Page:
January 7, 2014 | By Rey Villar
This is part 4 of a blog series centered on the topic of creating BI power users.
Your BI power user creation program will gain momentum much more quickly in a spirit of community. I have several recommendations to help start and engage that community.
Tool and SQL training sessions are a key part of the overall development and need to be made available at regular intervals. In-house trainers can also serve as tool experts to help triage end user problems. These experts will be conduits of change that should be shared across departments for the biggest bang.
Over time, ‘data evangelists’ will emerge. These individuals are a key to tool and platform success and are generally eager to share findings with colleagues. Encourage collaboration. At the departmental level, consider pairing these experts with novices. A formal mentorship program can be put into place. An informal program can be as simple as a list of experts to support functional areas or departments.
Assistance with bigger data efforts should also be available, such as bulk loads (in lieu of users doing single record uploads). If necessary, a ticket system can be put into place for appropriate chargebacks to support departmental efforts.
A list of ‘frequently asked questions’ posted to a shared location will help service repeated requests. This can include tool specific guidance that users can try when they have the need. FAQs can also focus on resolving some of the pain points that frustrate business users – like how to get data into and out of a particular tool or the data warehouse. Email groups and ‘lunch and learns’ are also excellent opportunities for community sharing.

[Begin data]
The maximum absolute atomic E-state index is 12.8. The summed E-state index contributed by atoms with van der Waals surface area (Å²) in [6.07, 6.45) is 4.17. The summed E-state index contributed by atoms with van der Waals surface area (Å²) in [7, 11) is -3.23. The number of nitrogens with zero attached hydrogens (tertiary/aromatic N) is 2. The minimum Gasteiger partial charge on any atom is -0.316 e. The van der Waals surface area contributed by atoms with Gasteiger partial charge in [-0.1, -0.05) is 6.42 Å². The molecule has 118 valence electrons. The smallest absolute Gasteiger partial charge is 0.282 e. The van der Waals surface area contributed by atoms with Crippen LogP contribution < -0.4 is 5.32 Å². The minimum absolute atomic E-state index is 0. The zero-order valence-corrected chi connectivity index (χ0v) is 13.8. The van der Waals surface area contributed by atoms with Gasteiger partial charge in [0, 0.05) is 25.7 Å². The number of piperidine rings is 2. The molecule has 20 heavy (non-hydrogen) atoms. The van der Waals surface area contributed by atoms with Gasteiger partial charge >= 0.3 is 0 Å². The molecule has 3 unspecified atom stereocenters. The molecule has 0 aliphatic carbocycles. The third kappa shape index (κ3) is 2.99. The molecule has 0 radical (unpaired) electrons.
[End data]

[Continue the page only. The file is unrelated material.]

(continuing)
Consider programs to reward collaboration. This might include rewards for the analyst or team of analysts that create the queries or models that save the company the most money, best optimize the health of the population, provide the best uplift in revenue, and so forth. A little encouragement – money, days off, free ipads – can go a long way to encourage healthy competition.
Your community will also need help understanding the data. Access to an enterprise data dictionary is essential. More advanced shops also provide tools that allow end users to trace data lineage.
Of course, no IT user community can be successful without some oversight. Your DBAs will need to act as the gatekeepers to the data. Tool administrators will need to validate and control access to, and modification of, the tools and shared models.
All these efforts help build a thriving BI user community. Individual contributions result in a groupthink that engages and advances all. Over the long-term, your card-carrying power users will have the right tools to grow their expertise, access to shared knowledge to complement their own, and support from ‘data evangelists’ to help get them over the inevitable learning bumps.
This blog series started out with the mandate that enterprise-level success requires BI power users – not just a handful, but many power users. You can hire them. You can contract them. Or you can groom them. In any case, your organization must provide an ecosystem that nurtures and guides all types of thinkers – the data surfers and the data divers – along the path to BI expertise.
Good luck with your BI power user building program.
The future of your organization is flowing through their brains.